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Cardiac Rehab offers a second chance on life — and love

Tuesday, February 08, 2022


Cardiac Rehab offers a second chance on life — and love

At 9 a.m. every Monday, Wednesday and Friday morning, a group of 12 shows up to Cardiac Rehab at Gundersen St. Elizabeth’s ready to sweat. And chat. And maybe just fall in love. At least that’s what happened for Connie Reeser and Mike Brown.
They’ve been given a second chance at life – and love. In 2019, Reeser was diagnosed with Non-Hodgkin Lymphoma; consistent exercise helps keep her lymph nodes open. Brown started Cardiac Rehab in the Twin Cities after experiencing two heart attacks in his late 40s.
When they met in 2020, Brown had recently lost his wife. Reeser lost her husband in 2018.
“I’ve seen so many relationships originate in this space,” said Carla Theusch, who launched Cardiac Rehab in 2001. She now oversees Wellness Center Rehabilitation Services, including physical and occupational therapy. “Everyone who’s a part of Cardiac Rehab has the same motivation: to live well. It’s an amazing support system.”
Cardiac Rehab combines monitored exercise and healthy lifestyle education to help improve a patient’s health. Blood pressure and heart rate are checked before and after each workout. Patients are monitored throughout their time exercising.
“That consistent monitoring is so reassuring,” Brown said. “A gym membership just doesn’t even compare. You’ve got trained medical staff just steps away who know you, your heart history and your numbers should anything happen.”
Dave Heins agreed. After bypass surgery in 2004, Heins started working with Theusch. He was so grateful for the program that he designed a tattoo that’s now on his arm – a broken heart being mended with needle and thread. Across the heart reads ‘Cardiac Rehab.’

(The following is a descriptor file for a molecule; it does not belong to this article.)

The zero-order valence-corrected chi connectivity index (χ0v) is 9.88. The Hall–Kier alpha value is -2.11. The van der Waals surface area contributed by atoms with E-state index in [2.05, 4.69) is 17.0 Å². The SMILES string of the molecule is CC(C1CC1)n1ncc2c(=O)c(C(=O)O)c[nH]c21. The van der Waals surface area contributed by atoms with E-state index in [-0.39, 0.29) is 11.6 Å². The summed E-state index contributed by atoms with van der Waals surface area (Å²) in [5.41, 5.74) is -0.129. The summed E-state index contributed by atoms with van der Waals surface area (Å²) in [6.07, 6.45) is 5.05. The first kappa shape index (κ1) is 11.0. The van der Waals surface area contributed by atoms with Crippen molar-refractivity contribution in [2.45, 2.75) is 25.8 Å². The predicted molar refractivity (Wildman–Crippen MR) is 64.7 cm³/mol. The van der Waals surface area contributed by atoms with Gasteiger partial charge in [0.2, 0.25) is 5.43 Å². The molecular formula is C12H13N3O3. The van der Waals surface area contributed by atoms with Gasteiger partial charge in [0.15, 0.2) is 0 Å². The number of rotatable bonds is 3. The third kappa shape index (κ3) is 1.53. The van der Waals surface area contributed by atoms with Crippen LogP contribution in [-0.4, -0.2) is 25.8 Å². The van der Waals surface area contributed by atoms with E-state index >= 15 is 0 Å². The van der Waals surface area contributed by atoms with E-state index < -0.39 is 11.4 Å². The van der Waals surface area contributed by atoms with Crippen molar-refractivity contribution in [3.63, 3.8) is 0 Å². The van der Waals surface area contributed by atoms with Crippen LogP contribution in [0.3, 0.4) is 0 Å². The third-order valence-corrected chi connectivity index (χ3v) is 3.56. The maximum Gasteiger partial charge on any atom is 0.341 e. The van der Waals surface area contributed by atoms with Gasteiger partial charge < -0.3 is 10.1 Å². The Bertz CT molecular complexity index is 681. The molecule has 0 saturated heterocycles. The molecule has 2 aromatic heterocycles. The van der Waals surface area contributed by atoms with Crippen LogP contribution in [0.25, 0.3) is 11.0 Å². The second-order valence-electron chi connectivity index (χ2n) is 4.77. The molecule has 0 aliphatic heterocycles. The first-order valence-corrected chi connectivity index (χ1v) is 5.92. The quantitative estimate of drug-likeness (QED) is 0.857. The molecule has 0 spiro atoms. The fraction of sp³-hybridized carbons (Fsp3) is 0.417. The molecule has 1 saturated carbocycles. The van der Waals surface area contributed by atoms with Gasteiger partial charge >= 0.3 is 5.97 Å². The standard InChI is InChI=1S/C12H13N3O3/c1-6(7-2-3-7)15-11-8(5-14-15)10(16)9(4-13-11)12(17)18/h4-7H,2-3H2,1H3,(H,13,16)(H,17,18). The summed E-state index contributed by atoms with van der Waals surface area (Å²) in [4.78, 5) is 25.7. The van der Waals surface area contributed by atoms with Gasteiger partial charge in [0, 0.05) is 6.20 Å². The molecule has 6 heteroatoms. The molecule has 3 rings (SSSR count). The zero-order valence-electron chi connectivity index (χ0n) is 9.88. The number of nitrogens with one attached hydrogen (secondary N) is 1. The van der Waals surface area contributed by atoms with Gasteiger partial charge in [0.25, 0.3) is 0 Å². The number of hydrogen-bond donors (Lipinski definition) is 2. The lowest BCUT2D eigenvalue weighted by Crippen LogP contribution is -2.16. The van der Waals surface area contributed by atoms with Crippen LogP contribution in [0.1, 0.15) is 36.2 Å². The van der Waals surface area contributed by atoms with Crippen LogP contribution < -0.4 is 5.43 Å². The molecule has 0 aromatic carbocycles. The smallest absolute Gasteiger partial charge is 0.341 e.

“This program has helped me stay accountable,” Heins said. “It’s been a big part of my life.”
Medicare covers up to 36 sessions for 12 weeks and helps patients with cardiac, pulmonary and vascular diseases. Fresh Start, a self-pay prevention/disease management program, caters to those with risk factors for disease and those living with chronic conditions.
Meanwhile, Maintenance is a platform that empowers patients to continue their wellness journeys. It allows patients like Reeser and Brown to continue consistent, monitored exercise.
Jan and Roger Wise are also part of Maintenance. Every Tuesday and Thursday, the 76- and 79-year-old show up, ready to exercise.
Jan knows the halls of Gundersen St. Elizabeth’s well. She worked as an RN and nursing supervisor for more than four decades before retiring in 2010. But it wasn’t until more recently, after cardiac issues for both, that she and Roger started coming to Cardiac Rehab on a regular basis.
“Cardiac Rehab is like frosting on the cake,” Roger said. “The cake represents getting another chance at life. The frosting is having an extra set of eyes and ears monitoring us in case we need extra help.”
Jan agrees. “We’re celebrating Roger’s 80th birthday and 55 years of marriage this year,” she said. “Cardiac Rehab has helped us stay healthy so we can recognize milestones like this.”
With more than 20 pieces of cardio equipment, nine weight machines, a wall of free weights and a staff of five including nurses and rehab techs, Gundersen St. Elizabeth’s Cardiac Rehab program coordinates more than 1,000 visits a month.
“We have a great team. We put the patients first and care deeply for them,” Theusch said. “It’s the patients who make this job fun.”
Theusch’s ongoing support and dedication and that of her team – along with the vision of former hospital administrator Tom Crowley – have played a key role in the evolution of this program. They worked together – along with funding from the community – to create what’s now Gundersen St. Elizabeth’s Wellness Center.
“Throughout the last 20 years, our program and our team have grown,” Theusch said. “But one thing hasn’t changed – we continue to remain local and support patients close to home.”
The team continues to evaluate new space and opportunities to meet patients now and in the future.
Meanwhile, Reeser, 74, and Brown, 73, plan to marry in March. They’re excited to begin this next chapter together.
“Never say never,” Reeser joked. “You don’t know who you’re going to meet at Cardiac Rehab.”


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1900 South Ave.
La Crosse, WI 54601

(608) 782-7300

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